Your OB might even tell you to prepare yourself to start pushing as soon as your cervix has wholly effaced.
Some women suggest that it helps to visualise your cervix opening up like a flower in bloom.
How To Get Your Cervix Dilated
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Although it’s probably best to just let your body do its own thing naturally, there are a few steps you can take to encourage your cervix to dilate a bit faster:
It’s good to stay calm, think positively and visualise your cervix opening up as you repeat the following affirming message to yourself:
“My cervix is opening, like a flower. My pelvis is flexible and open. My muscles are warm, heavy, and relaxed.”
A nice warm shower will help your tense muscles relax and ease tension as your body prepares itself for labour.
You can also choose to soak for a while in a warm bath. Just make sure someone is there to help you get in and out of the tub.
Ask your partner to give you a gentle massage, as this is another way to help you relax, which is beneficial to the whole process of cervical dilation.
You can sit down or lie comfortably on your side and play soft music in the background to further add to the relaxing mood.
Since your partner is already giving you massage anyway, you might want to try having sexual intercourse, as the hormones found in semen (prostaglandins) can help your cervix to dilate and efface!
After you have an orgasm or stimulate your nipples, your body will release oxytocin, which is another hormone that helps to encourage cervical dilation.
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Going up and down some stairs by taking long and slow strides can help with cervix dilation. Walking wider and slower than normal causes your cervix to stretch and eventually dilate.
A full bladder could inhibit contractions, so there will be less pressure on your cervix, resulting in a slower dilation.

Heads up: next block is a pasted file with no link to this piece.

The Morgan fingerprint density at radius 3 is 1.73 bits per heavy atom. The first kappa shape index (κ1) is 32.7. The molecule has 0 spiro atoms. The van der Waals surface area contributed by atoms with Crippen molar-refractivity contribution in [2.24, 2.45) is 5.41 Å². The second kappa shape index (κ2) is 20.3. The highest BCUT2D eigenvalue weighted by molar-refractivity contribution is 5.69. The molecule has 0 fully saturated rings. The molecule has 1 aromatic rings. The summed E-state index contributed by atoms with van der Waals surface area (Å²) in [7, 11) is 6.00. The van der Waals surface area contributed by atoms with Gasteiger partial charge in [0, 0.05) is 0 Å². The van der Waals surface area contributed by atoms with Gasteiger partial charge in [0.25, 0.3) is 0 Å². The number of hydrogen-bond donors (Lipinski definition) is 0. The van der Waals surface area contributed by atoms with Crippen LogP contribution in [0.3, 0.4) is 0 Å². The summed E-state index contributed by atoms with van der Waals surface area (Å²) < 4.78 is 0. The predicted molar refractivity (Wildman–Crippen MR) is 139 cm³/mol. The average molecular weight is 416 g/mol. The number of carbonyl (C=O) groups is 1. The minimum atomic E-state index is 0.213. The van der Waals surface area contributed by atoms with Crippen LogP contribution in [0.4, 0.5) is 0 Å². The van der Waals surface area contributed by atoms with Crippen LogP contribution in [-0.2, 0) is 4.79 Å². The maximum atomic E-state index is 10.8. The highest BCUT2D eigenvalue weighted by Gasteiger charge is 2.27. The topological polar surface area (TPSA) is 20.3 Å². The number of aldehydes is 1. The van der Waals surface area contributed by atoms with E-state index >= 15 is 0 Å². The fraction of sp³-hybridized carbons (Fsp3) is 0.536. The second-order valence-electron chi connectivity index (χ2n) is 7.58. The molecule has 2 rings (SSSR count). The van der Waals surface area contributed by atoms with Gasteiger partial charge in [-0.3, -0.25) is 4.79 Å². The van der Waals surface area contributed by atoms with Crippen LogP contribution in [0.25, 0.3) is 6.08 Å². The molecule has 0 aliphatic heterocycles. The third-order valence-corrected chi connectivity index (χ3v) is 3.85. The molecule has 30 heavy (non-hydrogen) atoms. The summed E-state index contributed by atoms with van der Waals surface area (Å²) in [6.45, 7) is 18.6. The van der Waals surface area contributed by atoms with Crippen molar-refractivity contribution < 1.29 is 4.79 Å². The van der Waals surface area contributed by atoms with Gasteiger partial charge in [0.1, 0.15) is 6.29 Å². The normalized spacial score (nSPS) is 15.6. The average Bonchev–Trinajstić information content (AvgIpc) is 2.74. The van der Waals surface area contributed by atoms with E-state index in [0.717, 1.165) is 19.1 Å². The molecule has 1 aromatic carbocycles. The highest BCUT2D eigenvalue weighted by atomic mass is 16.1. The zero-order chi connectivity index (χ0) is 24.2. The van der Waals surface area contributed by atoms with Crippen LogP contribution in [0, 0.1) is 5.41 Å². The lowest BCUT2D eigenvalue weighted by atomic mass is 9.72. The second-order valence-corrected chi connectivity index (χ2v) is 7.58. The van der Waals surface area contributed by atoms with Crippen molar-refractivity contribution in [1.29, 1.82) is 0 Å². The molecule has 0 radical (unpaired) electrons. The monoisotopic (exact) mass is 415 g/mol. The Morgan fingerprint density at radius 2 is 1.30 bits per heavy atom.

So although it’s good to stay hydrated, remember to urinate regularly to help speed things along!
You don’t have to go to a Zumba class or have an intense workout to jiggle your baby out — by walking around as much as you can, your bub will gradually move down into your birth canal, thanks to all your body movement and gravity.
The pressure from your little one’s head pressing down on your cervix may also help dilation and effacement, which can trigger contractions that further encourage dilation.
Don’t let the numbers worry you, and try not to get too hung over how dilated you are.
There is a possibility that even if you are having a lot of contractions, you may not even be dilated yet — or although you may not be having that many contractions yet, your cervix could already be dilating!
Just let your body do its own thing and try to stay as calm and relaxed as possible to prepare yourself for delivery that’s probably just around the corner.
Reasons for Cervix Not Dilating
There are many reasons why your cervix may not be dilating. Here are some of the most common:
- You’re not actively trying to progress your labour.
- Your baby isn’t ready to be born yet or is experiencing complications preventing them from moving down the birth canal.
- You have an infection or other medical condition preventing your cervix from dilating.
As mentioned earlier, each pregnancy is unique, and you don’t know how fast or how slow your cervix will dilate leading to your baby’s birth. But if you think you are experiencing the signs of labour, do not hesitate to contact your doctor right away.
Image Source: iStock
Updates by Pheona Ilagan